However, the Board found that the appellants had Massachusetts-source income in the amount of $1,730 for tax year 2001, resulting from a wagering transaction made at the Sterling Suffolk Racecourse in Massachusetts, as reflected on the appellants’ 2001 Federal Income Tax Return, which was entered into evidence.
On the basis of all of the evidence, the Board found that the appellants established a residence in Florida with the intention to remain there indefinitely, and that Florida became the center of their domestic, social, and civil lives. Further, the Board found that the appellants moved from Massachusetts without an intention to return for purposes other than vacation, visits, and medical care. Thus, the Board found that the appellants met their burden of proving that they were domiciled in Florida during the tax years at issue.
Additionally, the Board found that the appellants were not statutory residents of Massachusetts, as they were not present in Massachusetts for more than 183 days during any of the tax years at issue. Further, the Board found that neither Mr. Evans nor his companies, MRX and MRXX, carried on a trade or business in Massachusetts during any of the tax years at issue, and thus Mr. Evans’ wages and other income from MRX and MRXX were not Massachusetts-source income. However, the Board found that the appellants had Massachusetts-source income in the amount of $1,730 from a wagering transaction made at the Sterling Suffolk Racecourse in Massachusetts in 2001. Accordingly, the Board issued decisions for the appellants in these appeals.
The Board issued an Order Under Rule 33 directing the parties to compute the amount to be abated for tax year 2001. Pursuant to the amount entered by the parties, the Board granted an abatement of $101,961 in tax, plus statutory additions, for tax year 2001. The Board granted full abatements of tax in the amount of $45,310, $30,940, $44,098, and $131,115, along with statutory additions, for tax years 2002, 2003, 2004, and 2005, respectively.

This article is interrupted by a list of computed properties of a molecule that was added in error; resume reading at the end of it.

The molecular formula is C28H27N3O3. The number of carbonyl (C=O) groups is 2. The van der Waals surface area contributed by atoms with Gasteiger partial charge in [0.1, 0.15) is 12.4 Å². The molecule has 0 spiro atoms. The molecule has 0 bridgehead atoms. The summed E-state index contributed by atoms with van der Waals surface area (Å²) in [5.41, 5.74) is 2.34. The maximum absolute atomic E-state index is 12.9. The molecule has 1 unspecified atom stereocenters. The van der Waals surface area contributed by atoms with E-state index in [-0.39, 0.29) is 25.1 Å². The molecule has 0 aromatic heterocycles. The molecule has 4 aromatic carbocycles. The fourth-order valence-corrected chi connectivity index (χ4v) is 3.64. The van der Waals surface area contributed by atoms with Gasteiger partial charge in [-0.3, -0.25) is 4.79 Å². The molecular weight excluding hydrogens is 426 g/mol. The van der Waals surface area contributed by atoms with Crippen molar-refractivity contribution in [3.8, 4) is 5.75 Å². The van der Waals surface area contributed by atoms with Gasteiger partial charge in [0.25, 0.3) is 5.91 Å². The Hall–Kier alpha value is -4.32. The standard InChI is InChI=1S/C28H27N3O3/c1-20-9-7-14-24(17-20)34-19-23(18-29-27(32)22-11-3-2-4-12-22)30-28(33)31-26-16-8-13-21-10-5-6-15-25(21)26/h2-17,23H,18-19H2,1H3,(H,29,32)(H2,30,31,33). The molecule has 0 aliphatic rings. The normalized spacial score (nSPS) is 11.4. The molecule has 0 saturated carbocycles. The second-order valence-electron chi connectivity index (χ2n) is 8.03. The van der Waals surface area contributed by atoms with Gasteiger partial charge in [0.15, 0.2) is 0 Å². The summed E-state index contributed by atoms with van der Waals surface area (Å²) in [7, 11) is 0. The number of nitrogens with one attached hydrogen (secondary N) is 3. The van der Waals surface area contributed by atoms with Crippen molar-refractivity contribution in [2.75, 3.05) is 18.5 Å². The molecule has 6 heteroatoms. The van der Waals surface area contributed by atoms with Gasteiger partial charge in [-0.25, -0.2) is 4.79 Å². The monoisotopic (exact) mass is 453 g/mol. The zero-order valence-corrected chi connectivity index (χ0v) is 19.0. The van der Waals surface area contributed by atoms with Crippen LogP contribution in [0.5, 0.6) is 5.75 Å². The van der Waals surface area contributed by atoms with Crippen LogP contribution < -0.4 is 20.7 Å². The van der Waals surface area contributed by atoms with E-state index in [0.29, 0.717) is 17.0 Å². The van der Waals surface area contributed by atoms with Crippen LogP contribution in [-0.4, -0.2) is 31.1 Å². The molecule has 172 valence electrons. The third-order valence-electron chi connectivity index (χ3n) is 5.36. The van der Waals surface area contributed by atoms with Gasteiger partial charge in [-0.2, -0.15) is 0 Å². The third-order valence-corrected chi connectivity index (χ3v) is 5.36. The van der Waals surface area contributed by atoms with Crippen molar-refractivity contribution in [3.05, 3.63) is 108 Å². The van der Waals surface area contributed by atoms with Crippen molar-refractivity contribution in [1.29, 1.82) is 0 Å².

Under G.L. c. 62, § 2, residents of Massachusetts are taxed on all of their income, regardless of the source, with certain exceptions not relevant in these appeals. In contrast, non-residents are taxed only on income derived from Massachusetts sources. G.L. c. 62, § 5A. According to § 1(f), a “resident” of Massachusetts is:
any natural person domiciled in the commonwealth,
any natural person who is not domiciled in the commonwealth but who maintains a permanent place of abode in the commonwealth and spends in the aggregate more than one hundred eighty-three days of the taxable year in the commonwealth, including days spent partially in and partially out of the commonwealth.
The issues in these appeals were, first, whether the appellants were domiciled in Massachusetts during the tax years at issue; second, whether they were statutory residents of Massachusetts during the tax years at issue, regardless of their place of domicile; and third, if they were neither domiciled in nor residents of Massachusetts, whether they had Massachusetts-source income during the tax years at issue. The Board addressed each issue in turn below.